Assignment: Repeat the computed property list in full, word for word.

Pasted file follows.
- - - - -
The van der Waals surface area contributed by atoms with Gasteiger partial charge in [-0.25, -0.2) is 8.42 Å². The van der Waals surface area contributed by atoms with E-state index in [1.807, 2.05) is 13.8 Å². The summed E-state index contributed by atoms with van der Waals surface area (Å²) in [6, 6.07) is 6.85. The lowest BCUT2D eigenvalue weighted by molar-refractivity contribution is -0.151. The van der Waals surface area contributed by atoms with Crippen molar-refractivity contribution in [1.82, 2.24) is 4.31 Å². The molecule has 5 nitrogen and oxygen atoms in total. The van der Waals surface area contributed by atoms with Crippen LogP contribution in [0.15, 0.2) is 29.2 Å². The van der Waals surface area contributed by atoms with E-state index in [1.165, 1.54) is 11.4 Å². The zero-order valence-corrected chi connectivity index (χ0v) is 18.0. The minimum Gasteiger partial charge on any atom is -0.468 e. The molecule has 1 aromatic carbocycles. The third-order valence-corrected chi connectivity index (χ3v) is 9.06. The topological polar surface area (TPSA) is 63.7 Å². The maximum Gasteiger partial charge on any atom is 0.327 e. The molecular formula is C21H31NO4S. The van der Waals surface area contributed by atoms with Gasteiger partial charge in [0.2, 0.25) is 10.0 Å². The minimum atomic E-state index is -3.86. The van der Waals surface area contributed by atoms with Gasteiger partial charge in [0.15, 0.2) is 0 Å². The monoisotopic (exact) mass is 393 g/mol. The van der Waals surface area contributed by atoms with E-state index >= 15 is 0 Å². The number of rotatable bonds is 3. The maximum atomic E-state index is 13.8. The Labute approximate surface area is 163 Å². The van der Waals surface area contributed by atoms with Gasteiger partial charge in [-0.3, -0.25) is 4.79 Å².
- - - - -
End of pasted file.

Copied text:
The van der Waals surface area contributed by atoms with Gasteiger partial charge in [-0.25, -0.2) is 8.42 Å². The van der Waals surface area contributed by atoms with E-state index in [1.807, 2.05) is 13.8 Å². The summed E-state index contributed by atoms with van der Waals surface area (Å²) in [6, 6.07) is 6.85. The lowest BCUT2D eigenvalue weighted by molar-refractivity contribution is -0.151. The van der Waals surface area contributed by atoms with Crippen molar-refractivity contribution in [1.82, 2.24) is 4.31 Å². The molecule has 5 nitrogen and oxygen atoms in total. The van der Waals surface area contributed by atoms with Crippen LogP contribution in [0.15, 0.2) is 29.2 Å². The van der Waals surface area contributed by atoms with E-state index in [1.165, 1.54) is 11.4 Å². The zero-order valence-corrected chi connectivity index (χ0v) is 18.0. The minimum Gasteiger partial charge on any atom is -0.468 e. The molecule has 1 aromatic carbocycles. The third-order valence-corrected chi connectivity index (χ3v) is 9.06. The topological polar surface area (TPSA) is 63.7 Å². The maximum Gasteiger partial charge on any atom is 0.327 e. The molecular formula is C21H31NO4S. The van der Waals surface area contributed by atoms with Gasteiger partial charge in [0.2, 0.25) is 10.0 Å². The minimum atomic E-state index is -3.86. The van der Waals surface area contributed by atoms with Gasteiger partial charge in [0.15, 0.2) is 0 Å². The monoisotopic (exact) mass is 393 g/mol. The van der Waals surface area contributed by atoms with E-state index >= 15 is 0 Å². The number of rotatable bonds is 3. The maximum atomic E-state index is 13.8. The Labute approximate surface area is 163 Å². The van der Waals surface area contributed by atoms with Gasteiger partial charge in [-0.3, -0.25) is 4.79 Å².